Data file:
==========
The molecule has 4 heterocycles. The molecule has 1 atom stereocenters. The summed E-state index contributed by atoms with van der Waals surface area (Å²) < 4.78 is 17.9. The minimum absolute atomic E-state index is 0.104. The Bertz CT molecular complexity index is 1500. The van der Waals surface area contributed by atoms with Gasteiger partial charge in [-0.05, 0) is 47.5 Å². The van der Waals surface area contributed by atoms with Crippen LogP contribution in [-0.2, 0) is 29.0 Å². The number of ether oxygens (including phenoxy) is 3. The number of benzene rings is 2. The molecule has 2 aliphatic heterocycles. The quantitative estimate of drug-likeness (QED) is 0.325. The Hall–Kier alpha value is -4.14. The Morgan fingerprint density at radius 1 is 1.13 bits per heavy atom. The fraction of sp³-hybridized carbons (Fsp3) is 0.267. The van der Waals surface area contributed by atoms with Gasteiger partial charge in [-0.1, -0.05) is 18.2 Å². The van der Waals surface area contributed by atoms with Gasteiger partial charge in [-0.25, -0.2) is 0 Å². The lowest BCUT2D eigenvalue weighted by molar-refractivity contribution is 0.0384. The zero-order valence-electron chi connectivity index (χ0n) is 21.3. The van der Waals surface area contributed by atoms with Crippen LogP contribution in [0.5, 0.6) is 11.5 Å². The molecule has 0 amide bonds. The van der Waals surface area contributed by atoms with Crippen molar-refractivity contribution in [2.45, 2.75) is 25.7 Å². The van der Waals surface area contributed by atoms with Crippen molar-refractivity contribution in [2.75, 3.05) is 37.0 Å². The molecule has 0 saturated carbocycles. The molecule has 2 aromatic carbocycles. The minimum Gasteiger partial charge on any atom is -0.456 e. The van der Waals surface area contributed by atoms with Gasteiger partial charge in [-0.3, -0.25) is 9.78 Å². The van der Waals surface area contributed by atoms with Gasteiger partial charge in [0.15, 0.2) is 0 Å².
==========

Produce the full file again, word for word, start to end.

The molecule has 4 heterocycles. The molecule has 1 atom stereocenters. The summed E-state index contributed by atoms with van der Waals surface area (Å²) < 4.78 is 17.9. The minimum absolute atomic E-state index is 0.104. The Bertz CT molecular complexity index is 1500. The van der Waals surface area contributed by atoms with Gasteiger partial charge in [-0.05, 0) is 47.5 Å². The van der Waals surface area contributed by atoms with Crippen LogP contribution in [-0.2, 0) is 29.0 Å². The number of ether oxygens (including phenoxy) is 3. The number of benzene rings is 2. The molecule has 2 aliphatic heterocycles. The quantitative estimate of drug-likeness (QED) is 0.325. The Hall–Kier alpha value is -4.14. The Morgan fingerprint density at radius 1 is 1.13 bits per heavy atom. The fraction of sp³-hybridized carbons (Fsp3) is 0.267. The van der Waals surface area contributed by atoms with Gasteiger partial charge in [-0.1, -0.05) is 18.2 Å². The van der Waals surface area contributed by atoms with Gasteiger partial charge in [-0.25, -0.2) is 0 Å². The lowest BCUT2D eigenvalue weighted by molar-refractivity contribution is 0.0384. The zero-order valence-electron chi connectivity index (χ0n) is 21.3. The van der Waals surface area contributed by atoms with Crippen LogP contribution in [0.5, 0.6) is 11.5 Å². The molecule has 0 amide bonds. The van der Waals surface area contributed by atoms with Crippen molar-refractivity contribution in [2.45, 2.75) is 25.7 Å². The van der Waals surface area contributed by atoms with Crippen molar-refractivity contribution in [2.75, 3.05) is 37.0 Å². The molecule has 0 saturated carbocycles. The molecule has 2 aromatic carbocycles. The minimum Gasteiger partial charge on any atom is -0.456 e. The van der Waals surface area contributed by atoms with Gasteiger partial charge in [-0.3, -0.25) is 9.78 Å². The van der Waals surface area contributed by atoms with Gasteiger partial charge in [0.15, 0.2) is 0 Å².